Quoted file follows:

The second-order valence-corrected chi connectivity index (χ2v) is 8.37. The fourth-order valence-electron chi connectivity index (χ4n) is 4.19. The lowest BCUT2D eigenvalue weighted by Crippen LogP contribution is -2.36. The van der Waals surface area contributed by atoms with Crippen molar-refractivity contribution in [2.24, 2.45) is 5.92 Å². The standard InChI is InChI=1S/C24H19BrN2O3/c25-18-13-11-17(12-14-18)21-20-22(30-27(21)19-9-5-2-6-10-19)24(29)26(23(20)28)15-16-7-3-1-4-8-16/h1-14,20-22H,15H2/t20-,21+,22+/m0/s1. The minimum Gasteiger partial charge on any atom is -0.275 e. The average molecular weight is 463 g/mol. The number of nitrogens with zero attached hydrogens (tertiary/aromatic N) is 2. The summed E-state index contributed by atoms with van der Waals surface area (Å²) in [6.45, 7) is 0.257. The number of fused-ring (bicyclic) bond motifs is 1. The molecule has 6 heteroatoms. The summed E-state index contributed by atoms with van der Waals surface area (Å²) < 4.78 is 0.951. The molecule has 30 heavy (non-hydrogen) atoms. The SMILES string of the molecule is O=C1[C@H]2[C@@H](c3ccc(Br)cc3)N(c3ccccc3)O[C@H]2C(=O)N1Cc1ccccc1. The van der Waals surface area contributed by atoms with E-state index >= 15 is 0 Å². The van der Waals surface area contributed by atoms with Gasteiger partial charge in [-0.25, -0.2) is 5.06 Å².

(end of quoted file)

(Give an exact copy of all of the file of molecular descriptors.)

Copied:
The second-order valence-corrected chi connectivity index (χ2v) is 8.37. The fourth-order valence-electron chi connectivity index (χ4n) is 4.19. The lowest BCUT2D eigenvalue weighted by Crippen LogP contribution is -2.36. The van der Waals surface area contributed by atoms with Crippen molar-refractivity contribution in [2.24, 2.45) is 5.92 Å². The standard InChI is InChI=1S/C24H19BrN2O3/c25-18-13-11-17(12-14-18)21-20-22(30-27(21)19-9-5-2-6-10-19)24(29)26(23(20)28)15-16-7-3-1-4-8-16/h1-14,20-22H,15H2/t20-,21+,22+/m0/s1. The minimum Gasteiger partial charge on any atom is -0.275 e. The average molecular weight is 463 g/mol. The number of nitrogens with zero attached hydrogens (tertiary/aromatic N) is 2. The summed E-state index contributed by atoms with van der Waals surface area (Å²) in [6.45, 7) is 0.257. The number of fused-ring (bicyclic) bond motifs is 1. The molecule has 6 heteroatoms. The summed E-state index contributed by atoms with van der Waals surface area (Å²) < 4.78 is 0.951. The molecule has 30 heavy (non-hydrogen) atoms. The SMILES string of the molecule is O=C1[C@H]2[C@@H](c3ccc(Br)cc3)N(c3ccccc3)O[C@H]2C(=O)N1Cc1ccccc1. The van der Waals surface area contributed by atoms with E-state index >= 15 is 0 Å². The van der Waals surface area contributed by atoms with Gasteiger partial charge in [-0.25, -0.2) is 5.06 Å².